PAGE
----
N. Saralidze1, N. Sharashenidze1, M. Tushishvili2, Z. Kevanishvili2
1Simon Khechinashvili University Clinic;
2National Center of Audiology; Tbilisi, Georgia
Introduction. The periaural music players are ones of the most popular among all the music devices used in the world. The maximal sound intensity in players reaches 100-120 dB. The users mostly use these devices in the noisy environments: while walking through the streets, transporting over, etc. In such situations the outer noise level approximates conventionally to 90 dB. To follow the applied melody, the music intensity in players should then exceed 90 dB thus being harmful for the delicate inner-ear structures
The aim of the study is to compare the hearing function in periaural music player users and non-users.
Materials and methods. In the randomized way, with the preliminary stratification by the absence of the outer and/or inner ear diseases (presence of cerumen, any outer- and/or middle-ear pathology and/or the history of auditory trauma, and/or the use of ototoxic drugs, and/or the family history of the hearing loss at early ages), diagnosed otoscopically, 277 students (174 females and 103 males – 62.8% and 37.2% correspondingly) at the age of 18-25 years old were included into the study. All of them were divided into periaural music players fans (experimental group – 150 persons, consisting of 101 females and 49 males – 67.3 % and 32.7% correspondingly), and persons that never or rarely used periaural music players (control group – 127 persons, consisting of 73 females and 54 males – 42.5% and 57.5 % correspondingly). The study included three steps: 1. The participants of the study underwent the otoscopy. 2. The participants filled the personal questionnaire. 3. The hearing thresholds of each person were determined in a soundproof chamber using audiometer.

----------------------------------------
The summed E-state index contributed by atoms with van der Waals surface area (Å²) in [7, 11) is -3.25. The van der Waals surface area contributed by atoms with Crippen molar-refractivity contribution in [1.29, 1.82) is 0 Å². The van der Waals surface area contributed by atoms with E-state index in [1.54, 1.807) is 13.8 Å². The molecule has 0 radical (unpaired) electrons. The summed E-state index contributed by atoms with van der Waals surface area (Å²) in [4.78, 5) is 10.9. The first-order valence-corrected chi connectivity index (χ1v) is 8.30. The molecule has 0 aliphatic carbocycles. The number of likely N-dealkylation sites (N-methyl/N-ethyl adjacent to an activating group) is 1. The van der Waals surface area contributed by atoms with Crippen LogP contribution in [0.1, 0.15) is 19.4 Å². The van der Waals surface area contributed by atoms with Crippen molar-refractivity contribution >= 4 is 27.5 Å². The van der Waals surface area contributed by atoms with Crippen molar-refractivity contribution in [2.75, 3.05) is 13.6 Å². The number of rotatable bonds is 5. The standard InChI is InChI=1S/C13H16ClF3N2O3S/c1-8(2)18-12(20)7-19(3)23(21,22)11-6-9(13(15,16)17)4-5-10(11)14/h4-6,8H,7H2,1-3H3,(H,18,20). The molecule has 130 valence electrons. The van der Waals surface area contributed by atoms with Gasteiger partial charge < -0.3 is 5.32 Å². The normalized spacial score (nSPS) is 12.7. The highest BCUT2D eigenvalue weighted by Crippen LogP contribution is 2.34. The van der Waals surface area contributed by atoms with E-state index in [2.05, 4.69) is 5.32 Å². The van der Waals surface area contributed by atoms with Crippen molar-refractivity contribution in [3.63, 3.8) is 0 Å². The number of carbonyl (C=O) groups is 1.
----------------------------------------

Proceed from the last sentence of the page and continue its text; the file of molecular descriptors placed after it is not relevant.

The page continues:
The obtained results were processed quantitively using the program IMB SPSS Statistics 20.
Results. During the study the auditory threshold indices in the periaural music player users and non-users were estimated at 1-12-kHz frequency band. No difference in parameters was found at 1-6 kHz frequencies. The thresholds in periaural player music users exceeded those in non-users at higher frequencies – 8 and 12 kHz. Among 80 periaural music player users with the increase of the auditory thresholds at 12-kHz frequency, 54 persons had unilateral injury, while 26 – bilateral one. The threshold augmentation appeared thus twice as much unilaterally than bilaterally: 67.5% and 32.5% of cases, respectively. The hearing threshold augmentation at high auditory frequencies failed to correlate with the duration of periaural music player listening. The threshold augmentation at 12-kHz frequency was detected more often in users involved in periaural music player listening for more than 6 hours per day (54.2 %). On the other hand, the hearing impairment incidence was greater in persons that rarely (1-2 hours per day), than those who more intensively (3-6 hours per day), were listening to music using periaural music player daily – 48.6 % and 40.7 % respectively.
Conclusions. 1. At conventional speech frequencies the hearing thresholds in periaural music player users were within the normal limits and statistically did not differ from those in non-users. 2. The hearing thresholds in periaural music player users were increased at high auditory frequencies (8 and 12 kHz). 3. Augmentation of hearing thresholds in periaural music player users at high auditory frequencies did not correlate with the daily durations of the player usage and, thus, had more individual-personal rather than systemic-group character. 4. The effects of periaural music player listening on the hearing function possess gender specific character: high-frequency hearing loss appears more often in females than in males.
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